Oxwich Bay is the second largest beach on the Gower Peninsula (Rhossili taking the accolade of being the first) and is one of the most popular during summer months. In 1911, the beach gained fame for hosting the first aeroplane flight in Wales , accomplished by Mr E. Sutton in his Bleriot Monoplane.
In March 1940, further attention was rained upon the bay with the discovery of what was, at that time, believed to be the skeleton of a Pterodactyl amongst the local sand dunes. This later turned out to be the remains of a crocodile, probably buried here by a touring circus that used to visit the area.
Oxwich Bay is backed by a combination of sand dunes, salt marsh, woodland and cliffs, themselves backed by the imposing Old Red Sandstone hill of Cefn Bryn - the backbone of Gower.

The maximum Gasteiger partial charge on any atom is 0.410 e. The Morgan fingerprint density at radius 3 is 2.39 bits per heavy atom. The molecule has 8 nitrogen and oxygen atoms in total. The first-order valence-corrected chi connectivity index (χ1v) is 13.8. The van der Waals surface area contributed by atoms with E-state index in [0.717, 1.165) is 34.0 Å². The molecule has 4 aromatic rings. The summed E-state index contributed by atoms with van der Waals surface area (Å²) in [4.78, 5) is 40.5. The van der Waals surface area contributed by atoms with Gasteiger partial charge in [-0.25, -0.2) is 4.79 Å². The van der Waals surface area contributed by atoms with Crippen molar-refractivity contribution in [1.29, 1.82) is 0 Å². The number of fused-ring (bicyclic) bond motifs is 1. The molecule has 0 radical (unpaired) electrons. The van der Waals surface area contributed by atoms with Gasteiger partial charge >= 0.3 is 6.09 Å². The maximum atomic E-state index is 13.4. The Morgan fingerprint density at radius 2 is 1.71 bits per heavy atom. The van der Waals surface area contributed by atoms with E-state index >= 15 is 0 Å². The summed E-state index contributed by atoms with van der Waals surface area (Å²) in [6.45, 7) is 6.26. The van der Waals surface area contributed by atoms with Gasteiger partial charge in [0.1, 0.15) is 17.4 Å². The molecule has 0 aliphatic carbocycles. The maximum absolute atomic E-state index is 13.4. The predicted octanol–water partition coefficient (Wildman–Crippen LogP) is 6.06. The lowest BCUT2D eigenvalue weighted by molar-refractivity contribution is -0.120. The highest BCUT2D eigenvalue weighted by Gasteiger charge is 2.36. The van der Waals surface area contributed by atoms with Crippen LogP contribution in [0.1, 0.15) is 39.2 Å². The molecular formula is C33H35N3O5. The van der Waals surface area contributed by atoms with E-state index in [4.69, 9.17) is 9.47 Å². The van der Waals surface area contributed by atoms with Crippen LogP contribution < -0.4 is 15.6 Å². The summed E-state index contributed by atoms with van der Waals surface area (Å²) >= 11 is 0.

The area is a naturalist's haven, containing a variety of flora and fauna rarely found in the U.K. Unfortunately, one species was completely eradicated by the wreck of an oil tanker in 1945, its spillage ridding the area entirely of the cockles that used to be gathered daily from the shore. For more information on the natural history of Oxwich, there is an excellent Information Centre located at the rear of the bay's main car park.